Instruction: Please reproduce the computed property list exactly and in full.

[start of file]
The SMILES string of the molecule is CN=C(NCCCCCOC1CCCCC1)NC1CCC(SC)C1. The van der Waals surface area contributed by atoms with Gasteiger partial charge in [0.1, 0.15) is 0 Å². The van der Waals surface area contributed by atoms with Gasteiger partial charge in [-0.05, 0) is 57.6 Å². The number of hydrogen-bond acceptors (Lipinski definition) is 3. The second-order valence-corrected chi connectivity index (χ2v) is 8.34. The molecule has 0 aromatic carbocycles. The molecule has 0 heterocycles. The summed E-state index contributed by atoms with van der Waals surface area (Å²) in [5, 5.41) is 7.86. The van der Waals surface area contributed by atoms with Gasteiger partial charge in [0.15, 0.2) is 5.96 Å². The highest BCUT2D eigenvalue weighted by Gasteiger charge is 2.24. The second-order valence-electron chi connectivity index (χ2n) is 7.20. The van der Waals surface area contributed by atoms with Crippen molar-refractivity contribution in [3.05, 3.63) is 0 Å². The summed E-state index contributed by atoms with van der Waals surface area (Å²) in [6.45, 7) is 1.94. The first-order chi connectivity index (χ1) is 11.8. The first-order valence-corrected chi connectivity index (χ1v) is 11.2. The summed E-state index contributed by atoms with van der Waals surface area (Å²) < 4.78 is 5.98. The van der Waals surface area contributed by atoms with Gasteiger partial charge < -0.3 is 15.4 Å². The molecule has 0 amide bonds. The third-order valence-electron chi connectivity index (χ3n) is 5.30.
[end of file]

The SMILES string of the molecule is CN=C(NCCCCCOC1CCCCC1)NC1CCC(SC)C1. The van der Waals surface area contributed by atoms with Gasteiger partial charge in [0.1, 0.15) is 0 Å². The van der Waals surface area contributed by atoms with Gasteiger partial charge in [-0.05, 0) is 57.6 Å². The number of hydrogen-bond acceptors (Lipinski definition) is 3. The second-order valence-corrected chi connectivity index (χ2v) is 8.34. The molecule has 0 aromatic carbocycles. The molecule has 0 heterocycles. The summed E-state index contributed by atoms with van der Waals surface area (Å²) in [5, 5.41) is 7.86. The van der Waals surface area contributed by atoms with Gasteiger partial charge in [0.15, 0.2) is 5.96 Å². The highest BCUT2D eigenvalue weighted by Gasteiger charge is 2.24. The second-order valence-electron chi connectivity index (χ2n) is 7.20. The van der Waals surface area contributed by atoms with Crippen molar-refractivity contribution in [3.05, 3.63) is 0 Å². The summed E-state index contributed by atoms with van der Waals surface area (Å²) in [6.45, 7) is 1.94. The first-order chi connectivity index (χ1) is 11.8. The first-order valence-corrected chi connectivity index (χ1v) is 11.2. The summed E-state index contributed by atoms with van der Waals surface area (Å²) < 4.78 is 5.98. The van der Waals surface area contributed by atoms with Gasteiger partial charge < -0.3 is 15.4 Å². The molecule has 0 amide bonds. The third-order valence-electron chi connectivity index (χ3n) is 5.30.